To be sure, this article is part of a dynamic network of interdisciplinary conversations taking place in feminist research on ecologies, materialisms, microbiology, and food and beverage engaged in pressing political, philosophical, aesthetic, social, cultural, and ethical questions for present-day living. Natalie Jovanovski’s Femininities takes up the feminist politics of contemporary food cultures in relation to intersectional issues of embodiment, domesticity, and femininity, though she does not consider fermentation in her research. In similar fashion, Lindsay Kelley’s Bioart Kitchen engages the politics and aesthetics of food, biotechnology, and 1970s feminist art, but her analysis does not extend to fermentation. Artists included in Fermenting Feminism, such as Afghani-American artist Leila Nadir and her collaborator Cary Peppermint, extend ideas in Kelley’s book—including the reference to Martha Rosler’s Semiotics of the Kitchen—to metaphors and practices of fermentation. There are many other feminist biotechnology researchers and artists immersed in similar questions that Fermenting Feminism is interested in, including Kathy High, Tactical Biopolitics: Art, Activism and Technoscience, and Hunter, Pissed (blom + blod), whose work with Indigenous Nordic practices of urine-fermented lichen was featured in Fermenting Feminism. There are other researchers who have engaged fermentation explicitly, including Heather Paxson (The Life of Cheese), whose groundbreaking work on what she calls post-pasteurization cultures and her introduction of the notion of microbiopolitics through the example of raw milk cheese informs my research and practice. Alongside contemporary feminist research on multispecies life, food, and aesthetics is a growing body of feminist research on guts and microbes, from Elizabeth A. Wilson, Gut Feminism, where Wilson focuses on the relationship between depression and gut bacteria as a way of encouraging a renewed place for the biological within what she argues to be largely antibiological feminist theory, to Stefanie Fishel, The Microbial State, which mobilizes microbial entanglements as a way to reconsider the centrality of the metaphor of the body politic as a political concept in the late Anthropocene. Feminist research in fermentation is also in conversation with feminist research in decomposition and decay as seen, for example, in Joanna Radin’s work “Rot,” where she activates microbial and micro-ecological thought to reframe rot and putrefaction as something with a life-giving and thereby positive valence in the context of new materialisms and environmental studies.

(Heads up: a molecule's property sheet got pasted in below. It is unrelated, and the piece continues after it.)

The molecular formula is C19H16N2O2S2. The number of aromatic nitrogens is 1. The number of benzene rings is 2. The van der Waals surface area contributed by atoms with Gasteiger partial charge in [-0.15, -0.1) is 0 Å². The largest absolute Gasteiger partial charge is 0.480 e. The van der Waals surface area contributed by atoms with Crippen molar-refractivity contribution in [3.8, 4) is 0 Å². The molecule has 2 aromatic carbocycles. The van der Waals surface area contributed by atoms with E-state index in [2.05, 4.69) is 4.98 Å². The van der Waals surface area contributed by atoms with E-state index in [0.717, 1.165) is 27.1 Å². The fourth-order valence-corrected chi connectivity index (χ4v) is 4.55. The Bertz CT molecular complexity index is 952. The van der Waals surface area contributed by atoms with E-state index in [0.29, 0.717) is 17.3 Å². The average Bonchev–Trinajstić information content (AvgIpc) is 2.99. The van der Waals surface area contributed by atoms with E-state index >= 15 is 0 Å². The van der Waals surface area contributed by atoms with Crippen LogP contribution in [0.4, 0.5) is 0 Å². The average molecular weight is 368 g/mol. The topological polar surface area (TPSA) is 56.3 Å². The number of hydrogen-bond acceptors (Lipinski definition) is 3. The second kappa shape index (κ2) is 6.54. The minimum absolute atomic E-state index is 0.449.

4.